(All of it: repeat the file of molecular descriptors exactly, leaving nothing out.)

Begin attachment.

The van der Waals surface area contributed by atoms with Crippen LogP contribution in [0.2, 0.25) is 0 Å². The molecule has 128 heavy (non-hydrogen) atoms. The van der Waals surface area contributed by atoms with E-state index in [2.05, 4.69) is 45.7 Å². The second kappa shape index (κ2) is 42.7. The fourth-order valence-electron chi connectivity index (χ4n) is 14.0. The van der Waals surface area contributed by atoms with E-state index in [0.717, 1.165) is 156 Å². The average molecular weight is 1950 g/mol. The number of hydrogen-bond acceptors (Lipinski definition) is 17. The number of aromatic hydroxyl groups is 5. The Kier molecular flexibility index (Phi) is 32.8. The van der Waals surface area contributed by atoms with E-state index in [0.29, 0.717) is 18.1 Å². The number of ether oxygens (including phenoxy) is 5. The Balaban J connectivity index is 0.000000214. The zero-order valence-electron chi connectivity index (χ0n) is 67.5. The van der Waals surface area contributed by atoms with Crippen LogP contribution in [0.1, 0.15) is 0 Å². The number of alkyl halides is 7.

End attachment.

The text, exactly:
The van der Waals surface area contributed by atoms with Crippen LogP contribution in [0.2, 0.25) is 0 Å². The molecule has 128 heavy (non-hydrogen) atoms. The van der Waals surface area contributed by atoms with E-state index in [2.05, 4.69) is 45.7 Å². The second kappa shape index (κ2) is 42.7. The fourth-order valence-electron chi connectivity index (χ4n) is 14.0. The van der Waals surface area contributed by atoms with E-state index in [0.717, 1.165) is 156 Å². The average molecular weight is 1950 g/mol. The number of hydrogen-bond acceptors (Lipinski definition) is 17. The number of aromatic hydroxyl groups is 5. The Kier molecular flexibility index (Phi) is 32.8. The van der Waals surface area contributed by atoms with E-state index in [0.29, 0.717) is 18.1 Å². The number of ether oxygens (including phenoxy) is 5. The Balaban J connectivity index is 0.000000214. The zero-order valence-electron chi connectivity index (χ0n) is 67.5. The van der Waals surface area contributed by atoms with Crippen LogP contribution in [0.1, 0.15) is 0 Å². The number of alkyl halides is 7.